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Objective and Subjective Socioeconomic Position and Current Smoking Among Korean Adolescents

  • Ko, Min Jung (Division for Healthcare Technology Assessment Research, National Evidence-based Healthcare Collaborating Agency) ;
  • Lee, Eun Young (Institute for Health and Society, Hanyang University) ;
  • Kim, Kirang (Department of Food Science and Nutrition, Dankook University)
  • Published : 2014.11.06

Abstract

Background: Despite social gradients in adult smoking, the effects of socioeconomic position (SEP) on adolescent smoking is not well understood. This study examined effects of subjective SEP as well as the objective SEP on smoking among Korean adolescents. Materials and Methods: Data were obtained from the 2012 Korea Youth Risk Behavior Web-based Survey, a nationally representative sample of middle and high school students (38,221 boys; 35,965 girls). SEP was assessed by the Family Affluence Scale (FAS) and the self-rated household economic status. Relationships between SEP and smoking were analyzed by multivariate logistic regression. Results: The low perceived SEP for either the high or low FAS grade was related to an elevated likelihood of smoking in both genders. A significantly higher risk of smoking was found in boys of low perceived SEP in middle school (odds ratio [OR] 1.50; 95% confidence interval [CI] 1.28-1.77 for high FAS, OR 1.55; 95% CI 1.21-1.98 for low FAS), and of low perceived SEP and high FAS in high school (OR 1.13; 95% CI 1.02-1.26). Among girls, an elevated risk of smoking was observed in middle school group with low perceived SEP and low FAS (OR 2.01; 95% CI 1.44-2.79) and in the high school group of low perceived SEP, regardless of FAS level (OR 1.34; 95% CI 1.14-1.57 for high FAS, OR 1.31; 95% CI 1.04-1.65 for low FAS). Conclusions: The relationship of subjectively perceived SEP with smoking is as important as objective SEP and more significant in Korean high school adolescents.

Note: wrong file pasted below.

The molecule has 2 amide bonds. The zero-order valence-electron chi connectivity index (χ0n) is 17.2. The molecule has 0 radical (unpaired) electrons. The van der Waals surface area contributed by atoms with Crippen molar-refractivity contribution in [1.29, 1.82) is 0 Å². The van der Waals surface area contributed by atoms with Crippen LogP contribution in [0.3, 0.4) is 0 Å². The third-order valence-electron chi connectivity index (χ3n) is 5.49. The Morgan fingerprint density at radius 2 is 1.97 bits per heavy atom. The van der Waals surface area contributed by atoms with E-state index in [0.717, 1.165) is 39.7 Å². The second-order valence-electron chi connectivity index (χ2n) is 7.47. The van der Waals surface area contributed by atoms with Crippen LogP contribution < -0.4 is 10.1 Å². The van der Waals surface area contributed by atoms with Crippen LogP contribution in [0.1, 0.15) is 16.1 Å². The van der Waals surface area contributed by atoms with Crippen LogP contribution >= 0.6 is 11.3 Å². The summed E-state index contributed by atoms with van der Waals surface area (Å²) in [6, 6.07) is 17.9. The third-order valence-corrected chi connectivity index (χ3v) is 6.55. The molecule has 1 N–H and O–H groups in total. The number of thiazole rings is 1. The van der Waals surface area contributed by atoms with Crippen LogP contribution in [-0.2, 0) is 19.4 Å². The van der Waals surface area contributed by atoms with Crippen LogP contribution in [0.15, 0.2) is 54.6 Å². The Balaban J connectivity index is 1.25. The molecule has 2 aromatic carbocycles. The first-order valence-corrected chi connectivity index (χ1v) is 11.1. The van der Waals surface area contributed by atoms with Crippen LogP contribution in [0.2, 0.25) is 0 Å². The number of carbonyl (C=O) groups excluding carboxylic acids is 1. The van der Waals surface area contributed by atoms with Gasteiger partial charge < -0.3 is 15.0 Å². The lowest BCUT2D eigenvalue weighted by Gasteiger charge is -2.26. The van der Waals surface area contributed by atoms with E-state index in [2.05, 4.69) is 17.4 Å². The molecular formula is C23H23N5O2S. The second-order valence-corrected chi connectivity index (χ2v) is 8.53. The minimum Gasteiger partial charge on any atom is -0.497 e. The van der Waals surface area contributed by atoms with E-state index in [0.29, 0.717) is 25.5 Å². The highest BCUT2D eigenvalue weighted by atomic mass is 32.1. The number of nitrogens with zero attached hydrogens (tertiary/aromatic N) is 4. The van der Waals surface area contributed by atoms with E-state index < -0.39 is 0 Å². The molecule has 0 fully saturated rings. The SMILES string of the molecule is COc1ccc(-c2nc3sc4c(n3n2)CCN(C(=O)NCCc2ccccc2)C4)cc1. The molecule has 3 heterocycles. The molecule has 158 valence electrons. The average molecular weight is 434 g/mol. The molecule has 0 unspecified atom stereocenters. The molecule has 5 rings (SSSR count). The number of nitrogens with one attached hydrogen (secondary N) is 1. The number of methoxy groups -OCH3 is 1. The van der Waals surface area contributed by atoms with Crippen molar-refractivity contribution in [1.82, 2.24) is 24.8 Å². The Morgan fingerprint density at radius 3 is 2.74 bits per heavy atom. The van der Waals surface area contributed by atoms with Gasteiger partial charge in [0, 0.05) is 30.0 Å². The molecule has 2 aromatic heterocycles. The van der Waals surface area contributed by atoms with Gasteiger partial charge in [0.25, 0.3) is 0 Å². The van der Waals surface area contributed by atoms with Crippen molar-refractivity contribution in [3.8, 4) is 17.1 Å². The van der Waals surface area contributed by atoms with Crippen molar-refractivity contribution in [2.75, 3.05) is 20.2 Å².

Keywords

Perceived socioeconomic position;smoking;adolescents;family affluence scale

Acknowledgement

Supported by : Dankook University

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